ProtreptiCast03: Empathy as an Instinct
ProtreptiCast — Hörbar Philosophie
EPISODE 03: Empathy as an Instinct.
SPEAKER: Michael Slote, Department of Philosophy, University of Miami.
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00:00:00 ProtreptiCast: Intro.
00:00:24 Short introduction.
00:00:40 Cognitive vs. emotional empathy.
00:17:00 Empathy and sympathy.
00:21:00 Evolutionary psychology.
00:30:00 The need for love.
01:12:04 ProtreptiCast: Outro.
- “The distinction between cognitive empathy and emotional empathy is not that severe than I /one have /has been thinking before.”
- “Need for approval is not egoistic.”
- “The ‘egoistic’ motives play intrinsic importance on other people, that’s why they ar not really egoistic.”
- “There are motives which are neither egoistic nor altruistic (neutral) like curiosity.”
- “Marine iguanas like to sun themselves together.”
- “We like to be like others.”
- “(Emotional) empathy isn’t as passive as we have imaginged, it’s something we want (actively).”
- “Empathy is a basic instinct or at least something inside of us that moves us into the direction putting oneself into the shoes or the head of the others.”
- “Empathy means imitating the psyche of another person.”
- “Empathy involves — according to Hume — a kind of embracing.”
- “More than like hearing (you can’t help hearing something), empathy seems to be like listening — a psychological movement toward the taking-in.”
- “When we take in the attitudes of others, we take them in with their intentionality.”
- “When a person is distressed, he or she is distressed AT something — that is the intentionality.”
- “Empathy means to osmotically imbibe the feelings of another person.”
- “Having pain includes the ipso-facto-motivation to avoid it.”
- “Sympathetic concern does not lead to motivation, it is having a motivation — there is a conceptual connection in many cases.”
- “Defining empathy in the ‘right’ way leads to the assumption: ‘Egoistic’ motives can be altruistic as well.”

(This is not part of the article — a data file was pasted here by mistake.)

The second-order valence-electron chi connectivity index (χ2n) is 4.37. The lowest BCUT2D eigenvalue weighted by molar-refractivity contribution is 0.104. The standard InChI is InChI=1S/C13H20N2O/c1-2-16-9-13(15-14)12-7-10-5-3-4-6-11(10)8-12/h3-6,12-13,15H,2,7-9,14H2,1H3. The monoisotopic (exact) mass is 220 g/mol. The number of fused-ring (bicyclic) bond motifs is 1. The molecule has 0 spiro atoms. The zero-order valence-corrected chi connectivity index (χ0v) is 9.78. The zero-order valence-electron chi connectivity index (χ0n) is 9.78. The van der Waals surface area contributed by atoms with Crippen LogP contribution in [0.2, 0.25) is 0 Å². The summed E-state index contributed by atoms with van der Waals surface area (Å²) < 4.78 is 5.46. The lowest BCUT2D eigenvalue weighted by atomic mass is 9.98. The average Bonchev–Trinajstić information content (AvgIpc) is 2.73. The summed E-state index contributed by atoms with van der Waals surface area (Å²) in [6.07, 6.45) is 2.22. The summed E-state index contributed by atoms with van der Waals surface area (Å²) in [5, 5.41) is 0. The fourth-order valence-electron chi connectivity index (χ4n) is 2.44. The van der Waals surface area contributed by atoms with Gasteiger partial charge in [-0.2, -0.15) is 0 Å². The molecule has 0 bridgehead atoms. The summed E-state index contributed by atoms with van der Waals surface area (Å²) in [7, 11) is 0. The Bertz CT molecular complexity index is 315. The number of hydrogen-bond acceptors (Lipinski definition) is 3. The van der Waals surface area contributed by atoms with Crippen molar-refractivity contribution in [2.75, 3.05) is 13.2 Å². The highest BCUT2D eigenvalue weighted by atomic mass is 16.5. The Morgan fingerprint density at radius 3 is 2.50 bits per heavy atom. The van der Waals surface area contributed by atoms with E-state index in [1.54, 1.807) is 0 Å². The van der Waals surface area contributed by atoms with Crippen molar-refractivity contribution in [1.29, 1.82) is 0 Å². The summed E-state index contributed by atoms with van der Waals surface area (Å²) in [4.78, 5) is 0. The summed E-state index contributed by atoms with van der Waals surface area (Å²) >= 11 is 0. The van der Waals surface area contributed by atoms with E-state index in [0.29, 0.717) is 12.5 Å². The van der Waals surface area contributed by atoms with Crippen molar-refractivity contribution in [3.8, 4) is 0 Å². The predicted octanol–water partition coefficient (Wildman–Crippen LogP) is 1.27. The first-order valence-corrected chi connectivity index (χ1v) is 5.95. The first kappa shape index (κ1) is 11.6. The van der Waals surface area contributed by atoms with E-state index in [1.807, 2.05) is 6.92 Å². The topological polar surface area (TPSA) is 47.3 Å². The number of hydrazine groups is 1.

- “One way how you get a good relationship between a child and a mother: If the need for love is fullfilled.”
REFERENCES / FURTHER READING:
* Batson, Daniel C.: Altruism in Humans.Oxford University Press: 2010.
Excerpt from Oxford Sholarship Online:
“This book takes a hard-science look at the possibility that we humans have the capacity to care for others for their sakes (altruism) rather than simply for our own (egoism). The look is based not on armchair speculation, dramatic cases, or after-the-fact interviews, but on an extensive series of theory-testing laboratory experiments conducted over the past 35 years […].”
* May, Joshua: Altruism and Psychological Egoism.
Abstract: “Psychological egoism is the thesis that all of our (intentional) actions are ultimately motivated by what we take to be in our own self-interest. This is distinct from ethical egoism, which makes a similar claim that is normative rather than merely descriptive. Many treat altruism as a motivational state that is ultimately other-regarding. (This is importantly different from more technical uses of the term, such as the merely behavioral sense often used in evolutionary theory.) Psychological altruism is the main opposing view, stating that some of our actions are ultimately motivated by genuine altruism (ultimately other-regarding motivations). Importantly, the motivations here must be ultimate or intrinsic. Psychological egoists admit that we can desire to help another, but they will maintain that this is merely instrumental to an ultimate desire that is self-interested. Such a theory is important to ethics in part because it can potentially lead to challenging morality: If altruism is psychologically impossible, then it can’t be our duty to be altruistic.”
* Sobel, John Howard: Egoisms, psychological and ethical. Cogito 10 (1):22-28 (1996).
Abstract: “Speaking rather grandly, Egoism is the philosophy of self interest. It says that actions are ‘ruled’ by self interest which makes it prima facie a philosophy of selfishness. Whether this is its real character needs to be looked into. But first a complication intrudes, for only a little reflection reveals that egoism as here characterized is not one philosophy, but two. These want to be distinguished, and once distinguished, their relations understood. These preliminaries to investigating the merits of forms of egoism and connections with ordinary ideas of selfishness make the business of the present paper.”
SPECIAL THANKS TO:
- Prof. Neil Roughley, University Duisburg-Essen, Department of Philosophy.
- The Research and Teaching Assistants, University of Duisburg-Essen, Department of Philosophy.
- David Schumann (M. A.), University of Duisburg-Essen, Department of Philosophy.
TECHNIQUE AND POST-PROCESSING: See pc01.
INTRO AND OUTRO: See pc01.
ProtreptiCast — Hörbar Philosophie by Leonie Seng is licensed under a Creative Commons Attribution-NonCommercial-ShareAlike 3.0 Unported License.